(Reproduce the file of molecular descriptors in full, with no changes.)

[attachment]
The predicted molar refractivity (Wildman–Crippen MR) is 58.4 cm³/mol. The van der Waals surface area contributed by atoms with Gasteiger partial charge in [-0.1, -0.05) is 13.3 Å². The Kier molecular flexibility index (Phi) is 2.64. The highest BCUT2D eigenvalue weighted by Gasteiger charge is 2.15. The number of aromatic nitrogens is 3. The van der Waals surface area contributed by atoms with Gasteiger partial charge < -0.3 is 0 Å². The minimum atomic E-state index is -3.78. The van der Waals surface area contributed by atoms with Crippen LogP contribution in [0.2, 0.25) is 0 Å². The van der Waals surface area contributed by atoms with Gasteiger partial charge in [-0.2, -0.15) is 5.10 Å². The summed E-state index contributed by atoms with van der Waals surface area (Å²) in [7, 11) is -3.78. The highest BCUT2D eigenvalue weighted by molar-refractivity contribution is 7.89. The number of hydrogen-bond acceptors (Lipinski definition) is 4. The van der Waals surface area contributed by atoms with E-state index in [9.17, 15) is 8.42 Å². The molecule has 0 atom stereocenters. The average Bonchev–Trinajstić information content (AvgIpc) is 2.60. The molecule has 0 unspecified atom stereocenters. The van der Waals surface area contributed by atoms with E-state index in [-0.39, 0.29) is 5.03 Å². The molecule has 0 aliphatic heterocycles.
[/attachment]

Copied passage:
The predicted molar refractivity (Wildman–Crippen MR) is 58.4 cm³/mol. The van der Waals surface area contributed by atoms with Gasteiger partial charge in [-0.1, -0.05) is 13.3 Å². The Kier molecular flexibility index (Phi) is 2.64. The highest BCUT2D eigenvalue weighted by Gasteiger charge is 2.15. The number of aromatic nitrogens is 3. The van der Waals surface area contributed by atoms with Gasteiger partial charge < -0.3 is 0 Å². The minimum atomic E-state index is -3.78. The van der Waals surface area contributed by atoms with Crippen LogP contribution in [0.2, 0.25) is 0 Å². The van der Waals surface area contributed by atoms with Gasteiger partial charge in [-0.2, -0.15) is 5.10 Å². The summed E-state index contributed by atoms with van der Waals surface area (Å²) in [7, 11) is -3.78. The highest BCUT2D eigenvalue weighted by molar-refractivity contribution is 7.89. The number of hydrogen-bond acceptors (Lipinski definition) is 4. The van der Waals surface area contributed by atoms with E-state index in [9.17, 15) is 8.42 Å². The molecule has 0 atom stereocenters. The average Bonchev–Trinajstić information content (AvgIpc) is 2.60. The molecule has 0 unspecified atom stereocenters. The van der Waals surface area contributed by atoms with E-state index in [-0.39, 0.29) is 5.03 Å². The molecule has 0 aliphatic heterocycles.